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Development and Representativeness of a Large Population-Based Cohort of Native Californian Twins

Published online by Cambridge University Press:  21 February 2012

Myles G. Cockburn
Affiliation:
University of Southern California/Keck School of Medicine. cockburn@usc.edu
Ann S. Hamilton
Affiliation:
University of Southern California/Keck School of Medicine.
John Zadnick
Affiliation:
University of Southern California/Keck School of Medicine.
Wendy Cozen
Affiliation:
University of Southern California/Keck School of Medicine.
Thomas M. Mack
Affiliation:
University of Southern California/Keck School of Medicine.
Corresponding
E-mail address:

Abstract

We have established a large cohort of twins to facilitate studies of the role of genetics and environment in the development of disease. The cohort has been derived from all multiple births occurring in California between 1908–82 (256,616 in total). We report here on our efforts to contact these twins and their completion of a detailed 16 page risk factor questionnaire. Addresses of the individuals were obtained by linking the birth records with the California Department of Motor Vehicles (DMV) roster of licensees. To date this has been completed for twins born between 1908 and 1972 (200,589 individuals). The linkage has revealed 112,468 matches and, because of less complete DMV records in some years, was less successful in older females than in younger females and all males. Over 41,000 twins have participated by completing the questionnaire. Based on estimates of numbers of individuals receiving a questionnaire, we estimate our crude response rate to be between 42.2% and 49.6%, highest among females in their 40s (62.8%). We describe the representativeness of the twins in the original birth cohort, those identified by the linkage, and those completing the questionnaire. Compared to the 1990 resident population of California-born resident singletons, the respondents were of similar age, sex, race and residential distribution (for although we were able to locate fewer older females, they had a higher response rate), but were less likely to have been educated for more than 12 years. We provide a brief synopsis of studies nested within this cohort. We also elucidate our plans for expanding the cohort in the near future.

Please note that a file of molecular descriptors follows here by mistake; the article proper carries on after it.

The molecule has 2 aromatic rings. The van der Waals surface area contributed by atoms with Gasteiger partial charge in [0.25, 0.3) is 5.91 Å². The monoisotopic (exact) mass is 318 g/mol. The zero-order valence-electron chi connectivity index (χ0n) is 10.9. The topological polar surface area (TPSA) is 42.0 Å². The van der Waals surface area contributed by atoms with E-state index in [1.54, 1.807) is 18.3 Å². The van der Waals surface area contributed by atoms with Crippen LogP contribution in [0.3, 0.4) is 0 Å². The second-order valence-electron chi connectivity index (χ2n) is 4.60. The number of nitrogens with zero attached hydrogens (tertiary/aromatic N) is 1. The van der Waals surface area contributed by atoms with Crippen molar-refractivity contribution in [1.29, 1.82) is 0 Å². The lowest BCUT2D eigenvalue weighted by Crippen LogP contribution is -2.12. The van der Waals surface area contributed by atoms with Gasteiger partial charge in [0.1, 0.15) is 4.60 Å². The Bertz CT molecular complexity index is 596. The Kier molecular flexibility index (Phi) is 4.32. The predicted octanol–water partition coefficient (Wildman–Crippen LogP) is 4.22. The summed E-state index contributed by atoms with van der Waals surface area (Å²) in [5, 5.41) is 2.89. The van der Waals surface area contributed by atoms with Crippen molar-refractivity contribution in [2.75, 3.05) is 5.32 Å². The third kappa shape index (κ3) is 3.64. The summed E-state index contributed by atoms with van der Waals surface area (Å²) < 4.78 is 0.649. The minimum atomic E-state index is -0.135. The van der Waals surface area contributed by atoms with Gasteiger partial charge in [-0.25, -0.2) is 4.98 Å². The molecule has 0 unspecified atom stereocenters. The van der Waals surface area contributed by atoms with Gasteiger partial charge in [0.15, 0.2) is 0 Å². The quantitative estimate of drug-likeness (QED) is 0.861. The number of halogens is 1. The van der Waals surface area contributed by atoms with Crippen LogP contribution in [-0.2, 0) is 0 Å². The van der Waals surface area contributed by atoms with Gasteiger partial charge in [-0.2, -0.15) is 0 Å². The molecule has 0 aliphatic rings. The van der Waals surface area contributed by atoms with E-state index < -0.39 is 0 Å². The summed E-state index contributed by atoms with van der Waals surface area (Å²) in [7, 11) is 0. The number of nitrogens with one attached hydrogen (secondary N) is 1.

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Copyright © Cambridge University Press 2001
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